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Regaining the public’s trust and boosting the morale of Chicago police officers are the main issues the new first deputy superintendent of the department wants to tackle.

How does he plan to do it? “Going back to the drawing board,” James Jackson, the newlyminted first deputy, told the Defender.Jackson started his post Feb. 15. Superintendent Jody Weis chose Jackson from a list of at least 10 qualified candidates to handle the day-to-day operations of the department.

Jackson has “the drawing board” already mapped out. The community needs to know that they can trust their neighborhood police officer, and the officers need to know that they can count on the community to help combat crime. Sharing ideas is the only way the relationship will work, the 23- year veteran said.

“We do care and our sincere mission is to improve the quality of life for our citizens. But to do that, we need the help from the citizens,” Jackson said. One way to achieve that goal is to look to the “anchor” in every community ûû the church. The thread to mend the gap between the neighborhood and its officers lies with the church.

Each district must reach out to the faithbased community because oftentimes the community places its trust in the church before any other organization, Jackson said. “We need to get that dialogue started again. We need to hear what is working and what’s not working. We need to hear what we could do better. They also need to know what we need from them.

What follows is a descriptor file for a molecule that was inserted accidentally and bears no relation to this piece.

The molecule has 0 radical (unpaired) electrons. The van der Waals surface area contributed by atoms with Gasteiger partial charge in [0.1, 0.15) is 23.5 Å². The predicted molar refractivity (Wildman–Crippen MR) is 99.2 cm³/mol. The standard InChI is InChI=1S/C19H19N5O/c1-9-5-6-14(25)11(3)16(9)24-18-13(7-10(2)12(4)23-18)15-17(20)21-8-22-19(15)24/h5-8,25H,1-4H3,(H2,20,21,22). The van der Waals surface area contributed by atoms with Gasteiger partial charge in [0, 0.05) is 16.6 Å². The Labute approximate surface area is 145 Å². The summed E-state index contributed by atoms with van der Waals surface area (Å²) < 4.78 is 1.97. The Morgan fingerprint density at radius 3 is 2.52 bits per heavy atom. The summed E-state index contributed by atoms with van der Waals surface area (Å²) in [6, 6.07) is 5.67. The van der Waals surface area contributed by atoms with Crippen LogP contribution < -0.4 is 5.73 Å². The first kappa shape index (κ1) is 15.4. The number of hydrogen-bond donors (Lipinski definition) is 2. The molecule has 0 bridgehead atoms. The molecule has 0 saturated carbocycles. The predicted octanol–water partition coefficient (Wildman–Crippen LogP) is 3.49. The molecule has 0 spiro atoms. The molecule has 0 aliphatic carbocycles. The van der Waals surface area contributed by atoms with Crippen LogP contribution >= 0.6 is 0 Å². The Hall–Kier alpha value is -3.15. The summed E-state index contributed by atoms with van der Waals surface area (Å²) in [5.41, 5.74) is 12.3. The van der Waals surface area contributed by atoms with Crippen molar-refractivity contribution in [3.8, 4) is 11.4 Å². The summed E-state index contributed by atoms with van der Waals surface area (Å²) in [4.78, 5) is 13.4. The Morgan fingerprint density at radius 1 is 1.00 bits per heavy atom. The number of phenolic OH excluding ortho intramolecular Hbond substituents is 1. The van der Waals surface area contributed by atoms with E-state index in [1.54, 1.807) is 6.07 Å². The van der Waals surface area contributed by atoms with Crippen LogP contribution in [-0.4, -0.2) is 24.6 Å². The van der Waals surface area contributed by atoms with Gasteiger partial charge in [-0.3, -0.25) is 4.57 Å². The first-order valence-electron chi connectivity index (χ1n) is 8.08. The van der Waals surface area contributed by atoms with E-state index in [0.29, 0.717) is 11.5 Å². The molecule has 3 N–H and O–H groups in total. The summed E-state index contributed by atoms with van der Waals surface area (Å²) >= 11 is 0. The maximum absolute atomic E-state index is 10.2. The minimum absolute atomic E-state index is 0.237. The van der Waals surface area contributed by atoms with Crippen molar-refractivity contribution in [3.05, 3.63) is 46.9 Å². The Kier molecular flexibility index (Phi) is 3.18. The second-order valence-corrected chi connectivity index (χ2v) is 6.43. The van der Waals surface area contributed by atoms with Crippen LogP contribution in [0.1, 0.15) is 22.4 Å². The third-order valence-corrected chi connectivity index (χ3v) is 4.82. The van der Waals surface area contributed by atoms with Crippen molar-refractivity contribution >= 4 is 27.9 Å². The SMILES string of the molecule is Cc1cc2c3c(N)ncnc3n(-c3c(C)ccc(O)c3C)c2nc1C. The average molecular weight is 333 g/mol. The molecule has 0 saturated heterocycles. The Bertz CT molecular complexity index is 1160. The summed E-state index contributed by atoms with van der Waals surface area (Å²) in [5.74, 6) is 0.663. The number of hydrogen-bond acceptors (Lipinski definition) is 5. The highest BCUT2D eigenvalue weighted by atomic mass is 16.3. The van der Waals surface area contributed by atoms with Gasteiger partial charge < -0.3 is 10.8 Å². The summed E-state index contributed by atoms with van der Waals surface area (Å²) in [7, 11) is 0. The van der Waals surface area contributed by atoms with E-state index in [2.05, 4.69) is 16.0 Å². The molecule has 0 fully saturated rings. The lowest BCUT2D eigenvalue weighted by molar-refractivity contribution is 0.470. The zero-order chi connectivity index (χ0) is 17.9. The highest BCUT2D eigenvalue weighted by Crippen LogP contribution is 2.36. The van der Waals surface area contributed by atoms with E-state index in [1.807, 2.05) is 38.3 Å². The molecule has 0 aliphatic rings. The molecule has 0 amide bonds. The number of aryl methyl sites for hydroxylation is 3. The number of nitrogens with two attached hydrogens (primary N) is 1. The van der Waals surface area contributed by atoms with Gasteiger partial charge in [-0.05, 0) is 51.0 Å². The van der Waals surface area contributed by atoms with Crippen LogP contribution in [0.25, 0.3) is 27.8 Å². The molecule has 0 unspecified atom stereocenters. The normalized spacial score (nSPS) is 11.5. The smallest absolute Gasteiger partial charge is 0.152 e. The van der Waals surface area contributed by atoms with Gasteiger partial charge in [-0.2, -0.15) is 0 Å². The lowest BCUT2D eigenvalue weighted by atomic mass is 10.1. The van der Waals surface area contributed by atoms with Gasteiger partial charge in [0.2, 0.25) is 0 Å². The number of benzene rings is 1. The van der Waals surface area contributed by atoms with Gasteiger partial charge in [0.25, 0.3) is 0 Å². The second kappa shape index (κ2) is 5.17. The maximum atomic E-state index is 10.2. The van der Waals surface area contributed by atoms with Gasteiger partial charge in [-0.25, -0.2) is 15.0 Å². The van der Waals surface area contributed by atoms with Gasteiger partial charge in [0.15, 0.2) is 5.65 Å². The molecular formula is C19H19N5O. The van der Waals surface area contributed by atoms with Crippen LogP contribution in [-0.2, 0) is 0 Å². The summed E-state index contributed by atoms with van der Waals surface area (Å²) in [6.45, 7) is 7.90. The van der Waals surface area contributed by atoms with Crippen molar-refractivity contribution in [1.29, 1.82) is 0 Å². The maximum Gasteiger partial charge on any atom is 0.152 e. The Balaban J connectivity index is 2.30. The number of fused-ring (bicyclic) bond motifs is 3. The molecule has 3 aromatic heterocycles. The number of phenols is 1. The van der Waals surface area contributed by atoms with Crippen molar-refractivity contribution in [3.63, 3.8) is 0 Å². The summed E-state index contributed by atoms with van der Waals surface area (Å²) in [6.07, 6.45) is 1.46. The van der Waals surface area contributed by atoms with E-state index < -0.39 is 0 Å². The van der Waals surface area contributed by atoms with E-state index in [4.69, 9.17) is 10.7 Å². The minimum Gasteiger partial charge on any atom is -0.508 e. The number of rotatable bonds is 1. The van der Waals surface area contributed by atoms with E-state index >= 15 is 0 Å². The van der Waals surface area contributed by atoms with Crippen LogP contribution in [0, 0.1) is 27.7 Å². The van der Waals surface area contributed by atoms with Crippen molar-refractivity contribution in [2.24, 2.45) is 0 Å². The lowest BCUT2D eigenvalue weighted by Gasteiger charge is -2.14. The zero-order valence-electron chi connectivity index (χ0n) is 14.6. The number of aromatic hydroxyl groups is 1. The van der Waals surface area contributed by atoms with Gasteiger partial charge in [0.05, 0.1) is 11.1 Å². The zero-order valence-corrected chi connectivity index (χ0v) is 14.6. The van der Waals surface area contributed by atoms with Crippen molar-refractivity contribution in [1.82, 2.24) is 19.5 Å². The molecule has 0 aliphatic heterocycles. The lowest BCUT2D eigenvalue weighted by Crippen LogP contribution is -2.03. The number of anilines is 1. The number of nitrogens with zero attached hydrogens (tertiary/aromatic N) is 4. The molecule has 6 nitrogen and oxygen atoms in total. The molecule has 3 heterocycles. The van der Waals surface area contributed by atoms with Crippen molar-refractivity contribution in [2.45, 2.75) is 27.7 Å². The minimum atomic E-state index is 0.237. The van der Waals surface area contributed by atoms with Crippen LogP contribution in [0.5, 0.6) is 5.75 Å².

We need their cooperation if we are going to improve the quality of life for them,” the former Harrison District commander said. Block clubs will also play a significant part in restoring the relationship the police has with the community, and improving the image of the police officer. The Chicago Alternative Policing Strategies department would have an increased presence at block club meetings and functions in their respective districts.

“The residents need to see that all of the officers, not just in CAPS, are out there to help them, not hurt them,” he said. Another issue that is critical to Jackson is boosting the morale of sworn officers. The avenue to raising the morale to a healthy level is having constructive dialogue between police brass and patrol officers.

Officers knowing they are supported, in and out of the field, is the first step, he said. Also, Jackson’s promotion from district commander to first deputy superintendent could be seen as a steppingstone toward getting department morale inching up the ladder. “It lets the average officer know that there is room for growth within the department if you just work hard.

We want the officers to be empowered,” Jackson said. Hard work is exactly what got him his spot on the 5th floor at police headquarters on 35th and Michigan Avenue.

Before starting his new position, Jackson spent time as the Wentworth Area detective commander, supervising sergeant of the narcotics and gang investigations section, overseeing three Chicago Housing Authority units and nearly five years as commander of the West Side’s Harrison District. He knows he has a tough road ahead in his quest to help minimize ûûand eventually removeûûthe stigma from the department, but Jackson is committed.

The department has been longplagued with allegations of police misconduct and police brutality, leaving a bad taste in the mouths of the residents the officers are sworn to serve and protect. “There are some members of the department that have put us in a position to be embarrassed, but 99 percent of police officers do a good job,” he said. The 1 percent that does not abide by the rules will be dealt with, Jackson said.

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